Dec 14, 2017

Ecologist Challenges the Myths About Cedar, Texas’ Most Hated Tree

Reporting Texas

Mountain cedars cover the hills of West Austin and much of the Texas Hill Country. An Austin ecologist says the tree has wrongly been cast as an interloper and environmental hazard.

Every year, cedar fever descends on Central Texas, and with it comes a deep-seated, Texas-sized hate for the mountain cedar.

“Cedar fever is not just any allergy,” wrote Patricia Sharpe in a 1986 issue of Texas Monthly. “It’s a scourge, a plague that smites the just and the unjust who have the misfortune to live anywhere in a broad strip of Central Texas that stretches from the Red River to the Rio Grande.”

But red eyes and a scratchy throat aren’t the only reasons many Texans hate this specific tree. Some say the cedar hogs water, depleting our aquifers and outcompeting more desirable trees such as the live oak. Ranchers view it as a noxious weed, an opportunistic plant that has invaded our picturesque Texas grasslands.

“There are so many people that hate this tree,” says ecologist Elizabeth McGreevy, “that they use it for justification to just keep clear-cutting everything around here.”

But their reasons, says McGreevy, are nothing but Texas tall tales, byproducts of a culturally constructed hate.

For the last 20 years, McGreevy has researched our relationship with the mountain cedar, asking why Texans hate this tree so much and how they could possibly regain a more nuanced understanding and a more balanced approach to its management.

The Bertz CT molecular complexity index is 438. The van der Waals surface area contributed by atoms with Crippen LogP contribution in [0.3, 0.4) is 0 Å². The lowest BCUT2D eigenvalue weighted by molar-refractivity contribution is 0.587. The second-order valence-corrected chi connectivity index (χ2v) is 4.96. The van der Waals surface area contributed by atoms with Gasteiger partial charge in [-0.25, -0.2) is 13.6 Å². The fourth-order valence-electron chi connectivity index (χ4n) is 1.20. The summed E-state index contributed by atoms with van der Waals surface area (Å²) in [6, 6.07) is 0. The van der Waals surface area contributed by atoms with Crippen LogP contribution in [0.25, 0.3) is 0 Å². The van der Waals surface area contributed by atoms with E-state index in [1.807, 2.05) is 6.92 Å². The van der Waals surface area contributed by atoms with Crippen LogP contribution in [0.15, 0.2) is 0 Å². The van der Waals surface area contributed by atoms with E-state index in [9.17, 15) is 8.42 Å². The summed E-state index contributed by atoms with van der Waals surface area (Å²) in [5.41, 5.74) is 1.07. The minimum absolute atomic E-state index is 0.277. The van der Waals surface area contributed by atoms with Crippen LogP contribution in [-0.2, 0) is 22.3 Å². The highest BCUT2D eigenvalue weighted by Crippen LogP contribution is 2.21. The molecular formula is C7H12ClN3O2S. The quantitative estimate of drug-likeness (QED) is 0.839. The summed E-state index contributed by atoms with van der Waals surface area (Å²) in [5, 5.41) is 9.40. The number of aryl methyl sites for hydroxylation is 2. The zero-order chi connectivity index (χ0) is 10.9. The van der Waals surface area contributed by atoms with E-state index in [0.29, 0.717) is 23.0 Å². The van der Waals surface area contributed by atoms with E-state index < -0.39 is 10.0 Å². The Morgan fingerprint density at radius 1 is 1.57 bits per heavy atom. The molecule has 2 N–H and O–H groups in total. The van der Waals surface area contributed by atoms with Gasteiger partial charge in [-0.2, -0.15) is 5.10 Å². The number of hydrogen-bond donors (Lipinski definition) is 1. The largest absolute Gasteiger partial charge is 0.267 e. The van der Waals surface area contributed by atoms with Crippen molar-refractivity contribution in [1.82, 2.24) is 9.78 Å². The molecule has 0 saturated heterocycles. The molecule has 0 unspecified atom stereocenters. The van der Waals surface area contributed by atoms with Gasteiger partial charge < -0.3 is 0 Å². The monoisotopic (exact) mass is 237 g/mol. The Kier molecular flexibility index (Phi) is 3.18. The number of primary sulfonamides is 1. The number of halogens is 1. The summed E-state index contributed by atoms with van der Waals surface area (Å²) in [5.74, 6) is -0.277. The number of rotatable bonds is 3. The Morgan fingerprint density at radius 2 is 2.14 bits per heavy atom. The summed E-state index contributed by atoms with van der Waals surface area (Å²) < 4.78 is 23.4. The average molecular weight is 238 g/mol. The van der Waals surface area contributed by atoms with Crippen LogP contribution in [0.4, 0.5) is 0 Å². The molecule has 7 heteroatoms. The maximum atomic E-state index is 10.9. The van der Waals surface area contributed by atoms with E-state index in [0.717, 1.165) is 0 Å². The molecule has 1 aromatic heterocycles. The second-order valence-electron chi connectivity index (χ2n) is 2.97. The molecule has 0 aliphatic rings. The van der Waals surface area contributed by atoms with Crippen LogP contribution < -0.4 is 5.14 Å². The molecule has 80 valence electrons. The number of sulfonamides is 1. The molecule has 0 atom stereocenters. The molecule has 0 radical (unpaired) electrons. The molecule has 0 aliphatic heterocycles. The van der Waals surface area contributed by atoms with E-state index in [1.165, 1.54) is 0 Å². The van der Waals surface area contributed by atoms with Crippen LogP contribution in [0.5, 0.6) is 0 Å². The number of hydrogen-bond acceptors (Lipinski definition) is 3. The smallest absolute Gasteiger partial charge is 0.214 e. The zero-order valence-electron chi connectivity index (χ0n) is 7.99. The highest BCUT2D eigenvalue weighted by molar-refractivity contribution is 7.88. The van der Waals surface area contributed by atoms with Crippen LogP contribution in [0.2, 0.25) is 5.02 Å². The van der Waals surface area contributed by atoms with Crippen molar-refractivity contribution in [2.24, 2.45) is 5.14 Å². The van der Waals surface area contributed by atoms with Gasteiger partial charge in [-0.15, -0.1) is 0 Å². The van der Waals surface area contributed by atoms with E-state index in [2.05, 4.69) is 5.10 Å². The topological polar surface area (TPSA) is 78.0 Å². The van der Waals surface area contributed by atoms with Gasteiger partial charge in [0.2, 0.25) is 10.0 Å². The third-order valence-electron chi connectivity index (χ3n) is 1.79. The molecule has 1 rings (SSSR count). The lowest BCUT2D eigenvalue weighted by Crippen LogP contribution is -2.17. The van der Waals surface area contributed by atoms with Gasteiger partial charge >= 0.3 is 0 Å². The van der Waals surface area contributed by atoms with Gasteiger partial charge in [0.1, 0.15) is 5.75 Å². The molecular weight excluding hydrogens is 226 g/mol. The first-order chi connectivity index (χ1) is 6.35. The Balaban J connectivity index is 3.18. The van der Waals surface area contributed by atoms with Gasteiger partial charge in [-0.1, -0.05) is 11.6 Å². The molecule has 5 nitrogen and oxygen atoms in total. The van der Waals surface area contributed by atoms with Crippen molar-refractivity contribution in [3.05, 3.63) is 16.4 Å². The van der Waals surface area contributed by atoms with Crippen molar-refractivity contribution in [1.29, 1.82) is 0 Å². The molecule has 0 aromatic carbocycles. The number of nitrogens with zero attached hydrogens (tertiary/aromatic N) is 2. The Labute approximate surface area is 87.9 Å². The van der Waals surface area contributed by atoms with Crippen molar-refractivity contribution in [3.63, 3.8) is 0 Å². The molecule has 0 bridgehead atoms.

As a landscape designer and certified permaculturalist, she hopes to spread the message that while certainly not all cedars are good for the health of the land, not all are bad either.

She is currently writing a book, “Mountain Cedar: Wanted Dead and Alive.” The first of three parts will be released as an e-book in mid-2018.

The mountain cedar in question is actually juniperus ashei, or the Ashe juniper, which is native to Central Texas, though even that fact has been debated. Twenty years ago, McGreevy saw that the City of Austin’s Environmental Criteria Manual listed the mountain cedar among non-native species in Texas. Every developer, real estate agent and landscape architect sees this list, which describes certain trees in the Hill Country and, until recently, was dead wrong about cedar.

“They’ve been here since the last Ice Age,” says McGreevy. “They’re very native, much more than we are.”

When she called the city to report this error with evidence to refute it, McGreevy recalls the city’s response: “We know they’re native. We just don’t want anyone to think they are.”

Although the city did correct the error years later, that was the moment McGreevy realized that there was ideological bias against cedar. That was when she decided to write a book.

Our hate for the cedar is built on many layers of myth, as McGreevy has discovered in her research. For starters, many Texans have the idea that the mountain cedar doesn’t belong in our formerly pure-rangeland landscape.

“There are a lot of people that say this area was mostly grass,” she McGreevy. Yet she has gathered evidence to show that the first settlers in this part of Texas came upon a landscape of both grass and trees, including cedar.  “It was a patchy mosaic of vegetation that was constantly changing.”

Mature mountain cedars grow along a trail at Bull Creek Park in Austin.